Nancy’s parents are nervous about sending their only daughter abroad for a year. However, they are excited for everything she will experience. They’re hoping that her host family will open their lives to her so that she’ll know what American daily life looks like. We’re certain that her outgoing personality will make her a great fit for anyone!
If you’re interested in learning more about hosting this sweet girl, contact us today! Simply fill out a host family application, send an email to firstname.lastname@example.org, or call (512) 323-9595 ext. 3061.
There are many ways in which students from abroad can learn new and exciting things about America, and the State Department’s J-1 Visa program is one of those opportunities! Student Ambassador Exchange has been promoting the J-1 Visa program for over a year now, and we’ve learned that it provides an opportunity for students to fully immerse themselves in American culture and make life long friends.
The J-1 Visa provides countless opportunities for international candidates looking to travel and gain experience in the United States. The multifaceted programs enable foreign nationals to come to the U.S. to teach, study, conduct research, demonstrate special skills or receive on the job training for periods ranging from a few weeks to several years. In its genesis, Student Ambassador Exchange saw that the J-1 Visa could provide the opportunity for students from abroad to experience American culture in many different ways, particularly through studying in American highschools and learning about a new and exciting culture.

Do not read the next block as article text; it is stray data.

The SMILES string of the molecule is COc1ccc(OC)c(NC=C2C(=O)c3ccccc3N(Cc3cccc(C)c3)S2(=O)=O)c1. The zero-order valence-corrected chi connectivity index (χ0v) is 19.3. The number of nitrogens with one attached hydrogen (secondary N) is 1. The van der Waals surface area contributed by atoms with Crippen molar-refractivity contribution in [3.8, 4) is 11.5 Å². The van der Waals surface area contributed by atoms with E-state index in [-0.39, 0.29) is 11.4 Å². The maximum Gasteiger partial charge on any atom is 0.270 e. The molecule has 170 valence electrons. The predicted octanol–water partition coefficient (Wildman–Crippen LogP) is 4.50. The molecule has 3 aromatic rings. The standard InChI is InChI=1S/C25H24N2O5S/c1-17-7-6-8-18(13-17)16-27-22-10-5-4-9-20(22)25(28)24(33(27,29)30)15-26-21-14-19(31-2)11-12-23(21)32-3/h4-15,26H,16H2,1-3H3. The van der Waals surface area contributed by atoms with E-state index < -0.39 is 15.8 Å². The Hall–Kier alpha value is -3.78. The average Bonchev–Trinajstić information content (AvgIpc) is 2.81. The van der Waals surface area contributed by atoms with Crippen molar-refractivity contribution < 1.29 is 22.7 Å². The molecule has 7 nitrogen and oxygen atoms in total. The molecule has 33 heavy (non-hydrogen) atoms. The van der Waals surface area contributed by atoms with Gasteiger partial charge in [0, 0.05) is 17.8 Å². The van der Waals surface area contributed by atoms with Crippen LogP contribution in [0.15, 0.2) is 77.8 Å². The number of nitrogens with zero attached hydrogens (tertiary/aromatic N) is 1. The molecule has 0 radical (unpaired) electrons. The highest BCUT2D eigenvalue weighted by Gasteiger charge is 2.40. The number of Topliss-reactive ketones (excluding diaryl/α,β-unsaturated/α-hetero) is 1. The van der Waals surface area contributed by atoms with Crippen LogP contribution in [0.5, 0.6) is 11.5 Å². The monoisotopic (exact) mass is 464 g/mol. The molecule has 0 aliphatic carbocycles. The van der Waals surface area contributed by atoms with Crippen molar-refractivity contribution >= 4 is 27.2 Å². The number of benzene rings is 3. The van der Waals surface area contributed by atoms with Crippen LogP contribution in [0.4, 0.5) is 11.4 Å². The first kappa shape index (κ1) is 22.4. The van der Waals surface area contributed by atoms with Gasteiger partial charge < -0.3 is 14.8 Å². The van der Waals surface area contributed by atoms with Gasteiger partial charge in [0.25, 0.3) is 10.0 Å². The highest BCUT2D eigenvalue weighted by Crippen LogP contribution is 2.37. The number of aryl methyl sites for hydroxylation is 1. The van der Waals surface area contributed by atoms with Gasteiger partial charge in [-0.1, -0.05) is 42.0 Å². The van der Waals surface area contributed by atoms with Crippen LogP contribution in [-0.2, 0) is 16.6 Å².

As a designated J-1 Visa sponsor we are always looking for new Host Families to help us provide the opportunity to students that want to study in the United States. If you want to be a part of this amazing program, Apply to be a Host Family Today!